NFL owners are now expected to vote at next week’s league meetings in Phoenix on the future of the Raiders, who have filled out the paperwork to move to Las Vegas and who recently locked down financing for a $1.9 billion stadium, including a record $750 million in public money. And it sounds like it’s actually going to happen.
The MMQB reports that the very fact that a vote will be taken means that the league expects it to pass. The Raiders’ relocation will require 24 of 32 owners to vote yes, and the Washington Post’s reporting indicates that they will, although with more resignation than excitement.
“I think it will be approved,” a high-ranking official with one NFL team said. “But I’m not certain yet.”
Those sentiments were echoed by others with knowledge of the league’s inner workings.
“I’m guessing it gets done,” one of those people said, speaking on the condition of anonymity because of the sensitivity of the topic. “It really comes down to: What else are you gonna do?”
That last quote requires harping upon. The league is absolutely certain there is no way to stay in Oakland, not because of the fanbase (which is large and passionate), but because of the stadium situation. And it’s not just that the Coliseum is old; it’s that they can’t get taxpayers to pay for a new one. The league and the Raiders could easily afford to build a new stadium in Oakland—between the private financing for a Vegas stadium and the relocation fee, that’s already $1.5 billion they’re committed to spending. $1.5 billion would build a pretty fucking nice stadium in Oakland, I bet.
What’s so great about a publicly funded stadium? It’s an investment, and generally a safer one than owning a team itself. And not much feels safe in sports ownership these days. With TV ratings declining or stagnant (which is part of an industry-wide trend), and the NFL finally cashing in its valuable Los Angeles bargaining chip for not one but two teams, there’s reason to think we’ve hit peak NFL. That won’t quite sink in until the current TV deal gets renegotiated for 2023, but it may very well be ugly when it does. Any owners that are considering their exit strategies are fully aware that their most valuable assets may be their stadiums, built at a discount but flippable for full value. I’m not saying there’s going to be a mass exodus of owners, but those planning to get out of the business need a stadium, and they need it subsidized by taxpayers.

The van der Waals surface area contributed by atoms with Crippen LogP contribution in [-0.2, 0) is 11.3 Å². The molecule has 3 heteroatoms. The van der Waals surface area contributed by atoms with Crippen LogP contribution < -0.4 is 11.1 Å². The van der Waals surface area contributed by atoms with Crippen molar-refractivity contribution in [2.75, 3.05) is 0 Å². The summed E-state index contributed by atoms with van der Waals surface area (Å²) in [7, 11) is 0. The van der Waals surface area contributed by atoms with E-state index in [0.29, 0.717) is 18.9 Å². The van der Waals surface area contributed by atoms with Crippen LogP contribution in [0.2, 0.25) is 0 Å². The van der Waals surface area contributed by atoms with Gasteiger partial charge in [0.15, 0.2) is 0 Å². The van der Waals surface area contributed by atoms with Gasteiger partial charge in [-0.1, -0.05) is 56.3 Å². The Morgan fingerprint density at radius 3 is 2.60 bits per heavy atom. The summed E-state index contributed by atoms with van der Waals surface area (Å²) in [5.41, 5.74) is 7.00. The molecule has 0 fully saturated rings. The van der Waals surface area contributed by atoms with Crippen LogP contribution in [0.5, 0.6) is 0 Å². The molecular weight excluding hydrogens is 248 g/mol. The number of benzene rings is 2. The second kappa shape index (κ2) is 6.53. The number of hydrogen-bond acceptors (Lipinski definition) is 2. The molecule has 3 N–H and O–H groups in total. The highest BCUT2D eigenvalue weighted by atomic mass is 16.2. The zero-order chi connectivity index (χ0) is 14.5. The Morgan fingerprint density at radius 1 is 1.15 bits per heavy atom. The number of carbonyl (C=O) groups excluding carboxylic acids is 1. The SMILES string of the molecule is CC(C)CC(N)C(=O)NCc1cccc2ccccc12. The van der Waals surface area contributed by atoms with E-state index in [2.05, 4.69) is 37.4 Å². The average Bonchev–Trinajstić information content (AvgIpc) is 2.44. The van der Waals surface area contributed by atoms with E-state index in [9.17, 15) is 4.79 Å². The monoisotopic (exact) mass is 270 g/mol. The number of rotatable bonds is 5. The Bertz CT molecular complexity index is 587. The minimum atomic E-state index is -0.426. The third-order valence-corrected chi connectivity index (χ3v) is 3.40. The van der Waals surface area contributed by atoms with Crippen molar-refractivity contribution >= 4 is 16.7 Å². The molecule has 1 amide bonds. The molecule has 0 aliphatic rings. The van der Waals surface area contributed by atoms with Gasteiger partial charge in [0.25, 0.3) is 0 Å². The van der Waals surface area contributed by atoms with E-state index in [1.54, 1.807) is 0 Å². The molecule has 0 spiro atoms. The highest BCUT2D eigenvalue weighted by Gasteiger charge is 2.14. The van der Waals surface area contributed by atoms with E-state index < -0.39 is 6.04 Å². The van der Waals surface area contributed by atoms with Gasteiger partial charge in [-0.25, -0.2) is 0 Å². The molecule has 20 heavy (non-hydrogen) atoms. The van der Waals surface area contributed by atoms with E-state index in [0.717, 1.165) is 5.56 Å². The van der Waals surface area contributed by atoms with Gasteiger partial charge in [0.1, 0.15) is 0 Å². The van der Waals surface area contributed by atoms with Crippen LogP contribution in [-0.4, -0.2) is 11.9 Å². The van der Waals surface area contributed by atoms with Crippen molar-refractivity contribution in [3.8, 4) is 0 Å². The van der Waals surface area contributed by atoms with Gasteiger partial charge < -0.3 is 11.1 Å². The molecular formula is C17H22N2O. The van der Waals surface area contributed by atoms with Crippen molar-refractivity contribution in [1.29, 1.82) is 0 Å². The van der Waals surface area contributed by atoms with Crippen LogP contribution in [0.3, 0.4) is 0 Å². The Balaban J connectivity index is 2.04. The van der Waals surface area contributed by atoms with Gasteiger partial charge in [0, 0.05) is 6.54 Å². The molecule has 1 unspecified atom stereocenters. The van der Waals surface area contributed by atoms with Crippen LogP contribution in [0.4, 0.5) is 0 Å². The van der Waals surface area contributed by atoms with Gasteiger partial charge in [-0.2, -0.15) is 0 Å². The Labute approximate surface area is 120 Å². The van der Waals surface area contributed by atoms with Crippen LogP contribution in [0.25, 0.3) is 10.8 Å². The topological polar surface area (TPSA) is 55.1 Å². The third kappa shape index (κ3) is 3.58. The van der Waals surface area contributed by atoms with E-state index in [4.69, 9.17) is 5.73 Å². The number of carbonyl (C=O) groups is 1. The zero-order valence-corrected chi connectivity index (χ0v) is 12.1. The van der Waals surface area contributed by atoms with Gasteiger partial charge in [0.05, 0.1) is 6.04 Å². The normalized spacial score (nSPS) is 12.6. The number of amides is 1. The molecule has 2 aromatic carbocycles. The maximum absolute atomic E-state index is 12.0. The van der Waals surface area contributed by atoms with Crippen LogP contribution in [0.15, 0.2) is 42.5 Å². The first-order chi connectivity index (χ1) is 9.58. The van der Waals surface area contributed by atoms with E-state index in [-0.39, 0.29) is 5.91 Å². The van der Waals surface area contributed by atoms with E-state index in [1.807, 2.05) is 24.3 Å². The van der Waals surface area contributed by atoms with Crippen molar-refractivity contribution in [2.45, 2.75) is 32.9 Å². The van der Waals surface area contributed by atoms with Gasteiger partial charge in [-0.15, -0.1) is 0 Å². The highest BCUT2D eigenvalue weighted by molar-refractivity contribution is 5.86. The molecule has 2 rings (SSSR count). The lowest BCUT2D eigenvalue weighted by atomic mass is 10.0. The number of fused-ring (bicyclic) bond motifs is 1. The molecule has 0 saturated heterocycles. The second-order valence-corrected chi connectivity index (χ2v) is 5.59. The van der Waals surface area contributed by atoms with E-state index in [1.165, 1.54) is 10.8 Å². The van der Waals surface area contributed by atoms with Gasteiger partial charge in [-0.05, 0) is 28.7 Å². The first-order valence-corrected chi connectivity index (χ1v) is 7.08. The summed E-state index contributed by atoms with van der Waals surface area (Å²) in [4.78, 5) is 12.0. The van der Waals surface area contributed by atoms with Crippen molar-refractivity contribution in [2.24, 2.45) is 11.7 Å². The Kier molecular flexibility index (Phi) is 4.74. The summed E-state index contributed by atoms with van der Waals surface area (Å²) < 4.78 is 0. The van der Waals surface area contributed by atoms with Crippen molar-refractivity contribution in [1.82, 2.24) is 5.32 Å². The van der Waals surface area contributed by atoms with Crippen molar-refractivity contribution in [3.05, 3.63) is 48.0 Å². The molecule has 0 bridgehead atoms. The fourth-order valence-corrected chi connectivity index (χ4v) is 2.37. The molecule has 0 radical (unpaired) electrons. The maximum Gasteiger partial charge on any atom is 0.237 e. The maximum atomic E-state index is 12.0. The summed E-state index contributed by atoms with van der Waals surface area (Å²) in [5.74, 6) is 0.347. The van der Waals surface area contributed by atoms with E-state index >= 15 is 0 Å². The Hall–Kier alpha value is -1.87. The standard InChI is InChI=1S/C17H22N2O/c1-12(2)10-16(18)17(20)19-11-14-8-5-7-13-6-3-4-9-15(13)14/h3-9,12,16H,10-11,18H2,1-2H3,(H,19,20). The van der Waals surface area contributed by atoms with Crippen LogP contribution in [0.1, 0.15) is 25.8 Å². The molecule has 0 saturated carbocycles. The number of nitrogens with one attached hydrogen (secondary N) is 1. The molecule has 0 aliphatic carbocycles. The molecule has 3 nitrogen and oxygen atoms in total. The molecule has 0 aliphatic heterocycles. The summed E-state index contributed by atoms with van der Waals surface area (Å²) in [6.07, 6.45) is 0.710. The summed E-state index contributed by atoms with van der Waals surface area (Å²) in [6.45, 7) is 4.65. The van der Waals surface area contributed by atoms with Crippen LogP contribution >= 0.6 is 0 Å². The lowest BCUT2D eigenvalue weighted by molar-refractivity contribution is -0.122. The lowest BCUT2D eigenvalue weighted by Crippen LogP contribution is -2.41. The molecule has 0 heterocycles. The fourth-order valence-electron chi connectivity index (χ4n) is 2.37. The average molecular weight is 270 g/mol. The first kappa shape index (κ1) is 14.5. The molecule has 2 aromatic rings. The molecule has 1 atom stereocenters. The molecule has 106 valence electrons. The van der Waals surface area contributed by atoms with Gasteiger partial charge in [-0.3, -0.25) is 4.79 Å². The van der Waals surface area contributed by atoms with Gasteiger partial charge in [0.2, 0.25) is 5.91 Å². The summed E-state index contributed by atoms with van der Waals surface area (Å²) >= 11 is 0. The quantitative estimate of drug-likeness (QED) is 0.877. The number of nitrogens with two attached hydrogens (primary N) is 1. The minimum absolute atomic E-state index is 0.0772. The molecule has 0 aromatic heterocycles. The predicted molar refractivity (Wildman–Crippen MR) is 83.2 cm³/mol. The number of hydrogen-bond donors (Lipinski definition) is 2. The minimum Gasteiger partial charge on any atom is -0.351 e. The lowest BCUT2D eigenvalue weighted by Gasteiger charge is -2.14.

So that $750 million in public funds in Las Vegas is more valuable to the NFL than remaining in the sixth-largest television market. (Vegas is the 40th largest.) To make sure Mark Davis, who might be among the least wealthy owners, can swing the move, the league is reportedly setting the Raiders’ relocation fee at a relatively affordable $325 million to $375 million. That’s a heck of a lot less than the $650 million the Rams and Chargers each paid to move to Los Angeles.
The league claims there’s a formula to setting a relocation fee, and that it’s supposed to represent the different between old revenue streams and new ones. (As Florio notes, the fact that the Rams and Chargers paid the exact same fee, despite coming from entirely different situations, is a good sign the league is just pulling the numbers out of its ass.) So if we accept that the relocation fee is not meant to be a deterrent, a particularly low figure like this can be better seen as an inducement. The NFL wants nothing standing in the way of the Las Vegas Raiders.
The vote is Monday.